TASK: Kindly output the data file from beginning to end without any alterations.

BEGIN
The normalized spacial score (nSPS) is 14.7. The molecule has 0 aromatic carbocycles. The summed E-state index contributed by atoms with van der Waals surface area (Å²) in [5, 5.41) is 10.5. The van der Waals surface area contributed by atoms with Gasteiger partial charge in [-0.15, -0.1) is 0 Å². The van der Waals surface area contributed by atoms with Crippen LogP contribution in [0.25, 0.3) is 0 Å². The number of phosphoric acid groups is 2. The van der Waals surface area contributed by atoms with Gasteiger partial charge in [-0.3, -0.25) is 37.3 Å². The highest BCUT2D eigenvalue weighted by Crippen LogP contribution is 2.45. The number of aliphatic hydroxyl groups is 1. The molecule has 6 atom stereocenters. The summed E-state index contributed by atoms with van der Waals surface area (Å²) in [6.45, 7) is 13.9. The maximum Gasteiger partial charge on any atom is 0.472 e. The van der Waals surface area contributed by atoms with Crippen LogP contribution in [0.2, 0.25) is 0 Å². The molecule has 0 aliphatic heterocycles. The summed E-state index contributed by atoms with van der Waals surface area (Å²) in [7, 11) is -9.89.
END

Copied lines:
The normalized spacial score (nSPS) is 14.7. The molecule has 0 aromatic carbocycles. The summed E-state index contributed by atoms with van der Waals surface area (Å²) in [5, 5.41) is 10.5. The van der Waals surface area contributed by atoms with Gasteiger partial charge in [-0.15, -0.1) is 0 Å². The van der Waals surface area contributed by atoms with Crippen LogP contribution in [0.25, 0.3) is 0 Å². The number of phosphoric acid groups is 2. The van der Waals surface area contributed by atoms with Gasteiger partial charge in [-0.3, -0.25) is 37.3 Å². The highest BCUT2D eigenvalue weighted by Crippen LogP contribution is 2.45. The number of aliphatic hydroxyl groups is 1. The molecule has 6 atom stereocenters. The summed E-state index contributed by atoms with van der Waals surface area (Å²) in [6.45, 7) is 13.9. The maximum Gasteiger partial charge on any atom is 0.472 e. The van der Waals surface area contributed by atoms with Crippen LogP contribution in [0.2, 0.25) is 0 Å². The molecule has 0 aliphatic heterocycles. The summed E-state index contributed by atoms with van der Waals surface area (Å²) in [7, 11) is -9.89.